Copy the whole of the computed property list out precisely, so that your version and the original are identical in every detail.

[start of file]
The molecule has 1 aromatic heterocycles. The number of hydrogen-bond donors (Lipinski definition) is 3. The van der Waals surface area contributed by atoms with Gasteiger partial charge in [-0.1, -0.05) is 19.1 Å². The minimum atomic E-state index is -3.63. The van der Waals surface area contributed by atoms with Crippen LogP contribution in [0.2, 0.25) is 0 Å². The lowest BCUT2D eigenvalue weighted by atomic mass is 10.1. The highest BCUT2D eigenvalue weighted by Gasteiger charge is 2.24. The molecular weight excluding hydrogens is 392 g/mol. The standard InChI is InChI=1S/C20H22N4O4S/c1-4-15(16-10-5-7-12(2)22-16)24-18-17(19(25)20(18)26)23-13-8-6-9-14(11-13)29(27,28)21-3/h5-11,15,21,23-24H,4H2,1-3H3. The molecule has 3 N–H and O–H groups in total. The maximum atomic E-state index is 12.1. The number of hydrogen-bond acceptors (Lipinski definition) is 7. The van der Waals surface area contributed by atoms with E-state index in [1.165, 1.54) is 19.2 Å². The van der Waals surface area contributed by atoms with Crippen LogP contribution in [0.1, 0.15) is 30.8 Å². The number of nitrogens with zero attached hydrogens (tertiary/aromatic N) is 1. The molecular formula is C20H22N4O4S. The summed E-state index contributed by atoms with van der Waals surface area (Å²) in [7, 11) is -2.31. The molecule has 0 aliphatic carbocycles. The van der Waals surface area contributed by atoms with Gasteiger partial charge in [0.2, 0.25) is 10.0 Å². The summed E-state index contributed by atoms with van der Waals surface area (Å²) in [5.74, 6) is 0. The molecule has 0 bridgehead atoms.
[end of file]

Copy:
The molecule has 1 aromatic heterocycles. The number of hydrogen-bond donors (Lipinski definition) is 3. The van der Waals surface area contributed by atoms with Gasteiger partial charge in [-0.1, -0.05) is 19.1 Å². The minimum atomic E-state index is -3.63. The van der Waals surface area contributed by atoms with Crippen LogP contribution in [0.2, 0.25) is 0 Å². The lowest BCUT2D eigenvalue weighted by atomic mass is 10.1. The highest BCUT2D eigenvalue weighted by Gasteiger charge is 2.24. The molecular weight excluding hydrogens is 392 g/mol. The standard InChI is InChI=1S/C20H22N4O4S/c1-4-15(16-10-5-7-12(2)22-16)24-18-17(19(25)20(18)26)23-13-8-6-9-14(11-13)29(27,28)21-3/h5-11,15,21,23-24H,4H2,1-3H3. The molecule has 3 N–H and O–H groups in total. The maximum atomic E-state index is 12.1. The number of hydrogen-bond acceptors (Lipinski definition) is 7. The van der Waals surface area contributed by atoms with E-state index in [1.165, 1.54) is 19.2 Å². The van der Waals surface area contributed by atoms with Crippen LogP contribution in [0.1, 0.15) is 30.8 Å². The number of nitrogens with zero attached hydrogens (tertiary/aromatic N) is 1. The molecular formula is C20H22N4O4S. The summed E-state index contributed by atoms with van der Waals surface area (Å²) in [7, 11) is -2.31. The molecule has 0 aliphatic carbocycles. The van der Waals surface area contributed by atoms with Gasteiger partial charge in [0.2, 0.25) is 10.0 Å². The summed E-state index contributed by atoms with van der Waals surface area (Å²) in [5.74, 6) is 0. The molecule has 0 bridgehead atoms.